can be used
on materials, which then are applied on scene ob-
jects and allow users to select a effect and preset
(Figure 6). The
tains all
, which are applied to ob-
jects in the scene. Depending on the render mode
of the
, the processor either applies
the effect once on start or every frame inside the
hook. Since the material processing
is implemented for render textures, it can be used in
various ways, such as static material enhancement or
dynamic material manipulation.
The presented approach also enables the combined
usage of both, material-map and scene post-processing.
This allows for further customization and is especially
applicable for applying post-processing effects on top
of stylized materials (Figure 6).
4.3 Performance Evaluation
We evaluated the run-time performance of the in-
tegration approach using different algorithms. Dif-
ferent image resolutions were tested to estimate the
run-time performance regarding the spatial resolution
of an input image. The following resolutions were
1280 ×720
1920 ×1080
), and
2560 ×1440
) pixels. We tested the rendering
performance of our preliminary implementation (cus-
tom processor) using a NVIDIA GeForce GTX
4 096 MB VRAM
on a Intel Xeon
2.8 GHz
. Rendering was per-
formed in windowed mode with vertical synchroniza-
Table 2: Results of run-time performance measurements for
of different implementation complexity in Frames-per-
Second (
) and milliseconds. It shows the timings obtained by rendering the 3D scene without any
(column 2) in
comparison with
s applied (column 3). Further, it shows the runtime of processing the
s only (column 4) with the
respective overhead resulting from the integration of our custom processor (column 5).
VCA Scene w/o VCA Scene with VCA VCA Only Custom Processor
Water Color (Bousseau et al., 2007) 99.38 (10.06 ms) 65.47 (15.27 ms) 191.85 (5.21 ms) 595.20 (1.69 ms)
Toon (Winnem ¨
oller et al., 2006) 99.38 (10.06 ms) 69.35 (14.42 ms) 229.50 (4.36 ms) 714.30 (1.42 ms)
Color LUT (Selan, 2005) 99.38 (10.06 ms) 75.65 (13.22 ms) 316.82 (3.16 ms) 1408.00 (0.71 ms)
tion turned off.
The measurements in
are obtained by averag-
ing 500 consecutive frames. For all off-screen render-
ing passes, we use a fragment shader while rendering a
textured Screen-aligned Quad (
) with a geometric
complexity of four vertices and two triangle primitives.
For rasterization, back-face culling (Akenine-M
et al., 2018) is enabled and depth test and writing to
depth buffer are disabled. Table 2 shows the obtained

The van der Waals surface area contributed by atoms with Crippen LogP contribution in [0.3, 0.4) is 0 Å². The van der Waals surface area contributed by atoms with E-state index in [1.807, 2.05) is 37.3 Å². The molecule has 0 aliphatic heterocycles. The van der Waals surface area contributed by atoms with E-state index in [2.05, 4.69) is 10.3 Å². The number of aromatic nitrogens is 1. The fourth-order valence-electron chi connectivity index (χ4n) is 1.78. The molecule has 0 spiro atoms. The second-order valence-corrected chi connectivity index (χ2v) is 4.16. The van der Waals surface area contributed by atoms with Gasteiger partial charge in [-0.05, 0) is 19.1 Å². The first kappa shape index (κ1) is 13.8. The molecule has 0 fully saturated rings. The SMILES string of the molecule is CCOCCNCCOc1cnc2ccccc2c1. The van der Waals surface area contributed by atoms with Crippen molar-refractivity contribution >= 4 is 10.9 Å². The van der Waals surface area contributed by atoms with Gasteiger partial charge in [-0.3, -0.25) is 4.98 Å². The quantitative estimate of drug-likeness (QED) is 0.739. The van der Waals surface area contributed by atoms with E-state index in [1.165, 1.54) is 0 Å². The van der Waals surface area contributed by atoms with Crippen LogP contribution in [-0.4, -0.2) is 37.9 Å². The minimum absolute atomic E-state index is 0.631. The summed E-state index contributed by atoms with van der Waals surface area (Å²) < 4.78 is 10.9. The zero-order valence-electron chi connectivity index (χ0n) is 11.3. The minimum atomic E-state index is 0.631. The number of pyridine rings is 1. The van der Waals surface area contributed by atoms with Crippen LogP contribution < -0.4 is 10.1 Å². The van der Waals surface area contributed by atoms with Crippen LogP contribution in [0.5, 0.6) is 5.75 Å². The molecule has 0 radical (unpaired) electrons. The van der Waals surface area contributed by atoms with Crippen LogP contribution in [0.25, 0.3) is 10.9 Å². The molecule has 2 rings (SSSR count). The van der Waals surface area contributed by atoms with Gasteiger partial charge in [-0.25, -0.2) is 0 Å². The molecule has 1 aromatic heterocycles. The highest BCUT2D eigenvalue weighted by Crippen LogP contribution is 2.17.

run-time performance results. It shows, that the perfor-
mance is mostly fill-limited. However, the integration
overhead introduced by our custom processor is rel-
atively small. Thus, complex stylization effects are
not suitable for performance critical applications on
modest graphics hardware.
4.4 Usability Aspects
During the case studies, we perform informal experts
reviews, in order to evaluate the usability of our ap-
proach with respect to the stated goals. Participants
were (1) software developers and (2) undergraduate/-
graduate students in Computer Science with a focus
on computer graphics systems.
In general, users liked the ease-of-use of the post-
processing integration similar to other build-in effects
in Unity. This is mostly due to reusing the build-in
components of Unity. They further confirm that
the post-processing integration is applicable for Rapid
Prototyping (
), and favor that material effects can
be simply applied similar to the standard Unity ap-
proach. Especially, the possibility of using additional
information such as scene depth, normal vectors, or
texture masks as input in the custom processor were
considered important.
However, some reviews also pointed out limita-
tions and drawbacks of the integration, which can be
approached in future work. Foremost, post-processing
in general does not allow for masked areas for
text rendering, which makes compositing cumbersome.
Further, the current integration approach does not al-
low to animate
parameters using build-in Unity
animation functionality.
4.5 Future Research Directions
Based on the demonstrated results, there is are nu-
merous potential research directions to approach. To
extend material processing with parameter settings,
the Unity core can be adapted to extend the material
definition interfaces. Further, support for parameter
animations at runtime can be enabled by making use
of Unity’s animation functionality. Furthermore, the
described approach can be extended to adding Unity
plug-in support for other image processing frameworks
on Android or iOS devices.
This paper documents the software components and
implementation details required for integrating a
based image processing framework into the Unity
game engine. We demonstrate the feasibility of the
presented approach using two use cases that can be ap-
plied in combination: scene-based post-processing and
dynamic material-processing. For it, we describe pos-
sible application levels and integration approaches and
a performance evaluation, respectively. The described
components and software architecture can serve as
model or blueprint to integrate similar 3
-party cus-
tom image or video processing components into the
Unity game engine.
We would like to thank the anonymous reviewers for
their valuable feedback. This work has been supported
by the German Federal Ministry of Education and
Research (BMBF) through grants 01IS15041 (“KI-